Counter-Terrorism: July 27, 2005

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Moderate Moslem voices are now being heard, which is a major victory in the war on terror. Since the emergence of radical Islamic terrorism in the 1990s, one of the major failures of religious and political leadership in the world's Moslem community has been their apparent unwillingness to openly criticize fellow Moslems. While this reticence is not unknown in the leadership of other religions plagued by radical extremists, given the strength and lethality of Moslem radicals, this failure to openly confront the extremists has led to considerable public outcry in the non-Moslem world. Of late, however, there are indications that Islamic religious leaders are becoming increasingly aware of how their failure to speak up has served only to encourage the radicals, while further discrediting Islam in the world at large. For some time now Afghan and Iraqi clerics been speaking up, often at considerable personal risk. By ones estimate some 200 Moslem clerics have been slain in the past year or so because they spoke out. And of late, other voices have been raised as well.

In Britain, the Moslem Council of Britain has strongly condemned the recent attacks in London, one spokesman stating "These terrorists, these evil people want to demoralize us as a nation and divide us. All must unite in helping the police to hunt these murderers down." 

In the United Arab Emirates (UAE), in an effort coordinated by the Islamic Affairs Ministry, on Friday July 15th, some 90 percent of the Mosques throughout the UAE preached sermons condemning terrorism and religious extremism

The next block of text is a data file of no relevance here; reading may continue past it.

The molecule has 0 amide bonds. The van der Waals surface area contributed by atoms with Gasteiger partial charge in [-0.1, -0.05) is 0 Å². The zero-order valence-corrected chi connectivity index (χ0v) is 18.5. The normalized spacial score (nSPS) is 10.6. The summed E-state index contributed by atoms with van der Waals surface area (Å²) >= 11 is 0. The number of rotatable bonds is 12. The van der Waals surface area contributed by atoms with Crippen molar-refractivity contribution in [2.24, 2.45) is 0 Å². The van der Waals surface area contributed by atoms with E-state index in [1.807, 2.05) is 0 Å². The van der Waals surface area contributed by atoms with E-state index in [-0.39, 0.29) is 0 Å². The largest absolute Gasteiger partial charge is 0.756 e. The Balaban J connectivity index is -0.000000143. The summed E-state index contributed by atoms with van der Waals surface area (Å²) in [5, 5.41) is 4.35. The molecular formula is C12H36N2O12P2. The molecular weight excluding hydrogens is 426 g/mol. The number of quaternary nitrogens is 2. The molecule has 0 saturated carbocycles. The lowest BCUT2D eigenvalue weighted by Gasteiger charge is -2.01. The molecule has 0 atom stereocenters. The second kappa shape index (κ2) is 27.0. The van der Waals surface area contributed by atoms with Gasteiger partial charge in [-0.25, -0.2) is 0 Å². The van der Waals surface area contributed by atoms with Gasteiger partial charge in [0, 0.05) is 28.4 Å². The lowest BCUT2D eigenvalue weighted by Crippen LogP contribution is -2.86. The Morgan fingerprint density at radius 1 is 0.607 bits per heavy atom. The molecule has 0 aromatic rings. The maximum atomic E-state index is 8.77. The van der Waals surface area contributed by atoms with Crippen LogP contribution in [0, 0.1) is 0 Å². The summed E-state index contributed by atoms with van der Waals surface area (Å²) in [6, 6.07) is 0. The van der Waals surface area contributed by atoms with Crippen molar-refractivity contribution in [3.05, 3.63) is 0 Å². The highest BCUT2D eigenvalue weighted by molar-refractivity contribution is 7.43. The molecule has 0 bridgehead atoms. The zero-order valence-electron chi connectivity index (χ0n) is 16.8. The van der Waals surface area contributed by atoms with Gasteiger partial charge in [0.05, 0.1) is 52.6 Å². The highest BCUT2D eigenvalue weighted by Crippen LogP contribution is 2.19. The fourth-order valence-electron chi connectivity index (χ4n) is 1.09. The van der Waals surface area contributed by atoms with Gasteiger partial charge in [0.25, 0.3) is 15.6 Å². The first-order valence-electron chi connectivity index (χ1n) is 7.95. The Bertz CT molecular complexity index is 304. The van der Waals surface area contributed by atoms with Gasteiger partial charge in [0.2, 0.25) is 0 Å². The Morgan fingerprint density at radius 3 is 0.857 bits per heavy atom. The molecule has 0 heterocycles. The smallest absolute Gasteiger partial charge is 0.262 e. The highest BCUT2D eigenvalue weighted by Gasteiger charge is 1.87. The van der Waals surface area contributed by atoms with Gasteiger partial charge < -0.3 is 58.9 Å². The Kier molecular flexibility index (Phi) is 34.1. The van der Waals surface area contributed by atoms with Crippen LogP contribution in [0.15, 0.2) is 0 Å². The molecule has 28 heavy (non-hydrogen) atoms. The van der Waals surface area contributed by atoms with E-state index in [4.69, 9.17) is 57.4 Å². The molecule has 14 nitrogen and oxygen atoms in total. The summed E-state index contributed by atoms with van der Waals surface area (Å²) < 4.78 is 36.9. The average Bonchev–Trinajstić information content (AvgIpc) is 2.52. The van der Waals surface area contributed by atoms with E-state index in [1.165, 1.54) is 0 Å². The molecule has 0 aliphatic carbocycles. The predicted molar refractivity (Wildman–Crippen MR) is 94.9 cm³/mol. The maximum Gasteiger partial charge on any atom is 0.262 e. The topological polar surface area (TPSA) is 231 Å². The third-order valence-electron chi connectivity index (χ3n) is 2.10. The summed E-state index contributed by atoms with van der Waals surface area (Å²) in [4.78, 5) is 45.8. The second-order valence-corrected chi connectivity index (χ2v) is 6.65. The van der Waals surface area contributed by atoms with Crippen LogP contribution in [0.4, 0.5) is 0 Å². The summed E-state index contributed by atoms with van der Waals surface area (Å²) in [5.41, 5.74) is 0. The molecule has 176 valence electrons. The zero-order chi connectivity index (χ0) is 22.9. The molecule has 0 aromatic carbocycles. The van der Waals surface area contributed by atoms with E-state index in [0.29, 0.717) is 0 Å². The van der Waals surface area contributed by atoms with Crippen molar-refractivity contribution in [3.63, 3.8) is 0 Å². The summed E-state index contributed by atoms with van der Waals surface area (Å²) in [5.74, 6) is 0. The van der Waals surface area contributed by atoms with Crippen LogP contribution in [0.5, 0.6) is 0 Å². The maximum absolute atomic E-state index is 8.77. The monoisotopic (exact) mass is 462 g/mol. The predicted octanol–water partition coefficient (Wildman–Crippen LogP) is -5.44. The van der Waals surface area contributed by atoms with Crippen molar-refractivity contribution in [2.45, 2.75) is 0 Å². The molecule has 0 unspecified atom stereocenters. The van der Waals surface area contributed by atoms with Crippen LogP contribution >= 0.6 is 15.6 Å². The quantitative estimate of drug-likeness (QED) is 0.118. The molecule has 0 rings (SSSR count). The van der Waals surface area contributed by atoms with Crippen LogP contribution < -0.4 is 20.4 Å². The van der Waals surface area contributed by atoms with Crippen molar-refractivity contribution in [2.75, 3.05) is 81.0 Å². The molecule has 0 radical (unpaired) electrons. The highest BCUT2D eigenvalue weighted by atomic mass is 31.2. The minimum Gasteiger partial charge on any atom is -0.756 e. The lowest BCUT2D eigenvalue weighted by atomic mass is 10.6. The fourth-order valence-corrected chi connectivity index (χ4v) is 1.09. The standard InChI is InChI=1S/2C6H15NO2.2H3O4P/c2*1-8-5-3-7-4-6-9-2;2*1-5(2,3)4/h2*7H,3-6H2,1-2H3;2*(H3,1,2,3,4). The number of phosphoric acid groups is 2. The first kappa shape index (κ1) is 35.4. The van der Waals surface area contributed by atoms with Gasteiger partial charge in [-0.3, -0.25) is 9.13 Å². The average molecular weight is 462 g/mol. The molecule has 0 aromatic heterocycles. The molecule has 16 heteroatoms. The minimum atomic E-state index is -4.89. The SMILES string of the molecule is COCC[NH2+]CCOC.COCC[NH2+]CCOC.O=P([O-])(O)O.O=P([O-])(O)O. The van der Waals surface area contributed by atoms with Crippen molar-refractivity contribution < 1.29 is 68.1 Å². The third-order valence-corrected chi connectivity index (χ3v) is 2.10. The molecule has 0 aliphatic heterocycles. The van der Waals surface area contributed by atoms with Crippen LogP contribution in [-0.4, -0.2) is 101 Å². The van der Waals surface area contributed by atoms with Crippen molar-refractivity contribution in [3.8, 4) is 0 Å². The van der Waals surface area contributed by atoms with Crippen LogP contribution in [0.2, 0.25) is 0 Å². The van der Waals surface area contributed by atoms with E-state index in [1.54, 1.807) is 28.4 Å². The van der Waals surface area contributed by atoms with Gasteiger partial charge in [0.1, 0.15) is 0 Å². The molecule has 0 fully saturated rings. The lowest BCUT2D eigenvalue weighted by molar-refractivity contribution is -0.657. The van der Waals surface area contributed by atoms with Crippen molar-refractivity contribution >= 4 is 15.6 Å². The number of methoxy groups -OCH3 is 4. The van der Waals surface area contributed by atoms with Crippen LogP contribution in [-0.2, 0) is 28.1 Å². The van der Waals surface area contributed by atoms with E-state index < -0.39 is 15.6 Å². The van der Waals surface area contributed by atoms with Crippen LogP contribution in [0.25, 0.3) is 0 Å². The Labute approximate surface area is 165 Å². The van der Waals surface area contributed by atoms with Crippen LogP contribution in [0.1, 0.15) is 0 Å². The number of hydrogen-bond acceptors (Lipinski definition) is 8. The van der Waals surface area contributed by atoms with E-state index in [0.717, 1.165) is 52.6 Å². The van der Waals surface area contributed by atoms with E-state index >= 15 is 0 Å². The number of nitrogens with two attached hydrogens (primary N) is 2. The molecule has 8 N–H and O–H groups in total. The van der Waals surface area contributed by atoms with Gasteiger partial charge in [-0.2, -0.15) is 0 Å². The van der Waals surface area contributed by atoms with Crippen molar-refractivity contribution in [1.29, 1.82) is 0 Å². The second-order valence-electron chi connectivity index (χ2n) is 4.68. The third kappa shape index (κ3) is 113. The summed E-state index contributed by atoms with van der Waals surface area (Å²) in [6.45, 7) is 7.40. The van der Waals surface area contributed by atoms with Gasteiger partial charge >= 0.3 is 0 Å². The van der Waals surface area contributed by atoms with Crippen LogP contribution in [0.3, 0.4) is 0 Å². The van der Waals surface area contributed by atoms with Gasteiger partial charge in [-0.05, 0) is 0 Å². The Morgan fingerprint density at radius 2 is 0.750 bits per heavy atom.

In Saudi Arabia, perhaps in a move coordinated with that of the UAE, on the same day the Grand Mufti of Saudi Arabia preached a sermon against terrorism, and specifically condemned Saudis fighting with the insurgency in Iraq.

Moslem media, including blogs and radio call in shows (which are all the rage in Iraq), all reflect this new assertiveness, and disgust at the Moslems being slaughtered by Moslems in the name of Islamic radicalism. The important difference now is that al Qaeda is killing so many Moslems. Were most of the victims infidels (non-Moslems), this shift in public opinion would take a bit longer. Most Westerners dont realize that, despite great oil wealth, its still customary (and has been for a long time) in the Moslem world to blame the West for whatever is wrong on the home front. In this case, the West included the Soviet Union. Thus the withdrawal of the atheist communist Soviets from Moslem Afghanistan in 1987, was greeted with great joy, and glee, in the Moslem world. Same with the major al Qaeda attacks on Western targets, especially September 11, 2001. Not something most Moslems will admit to Westerners, but now that they are on the receiving end of al Qaeda terrorism, most Moslems are shouting at, not cheering for, Islamic terrorists.

 


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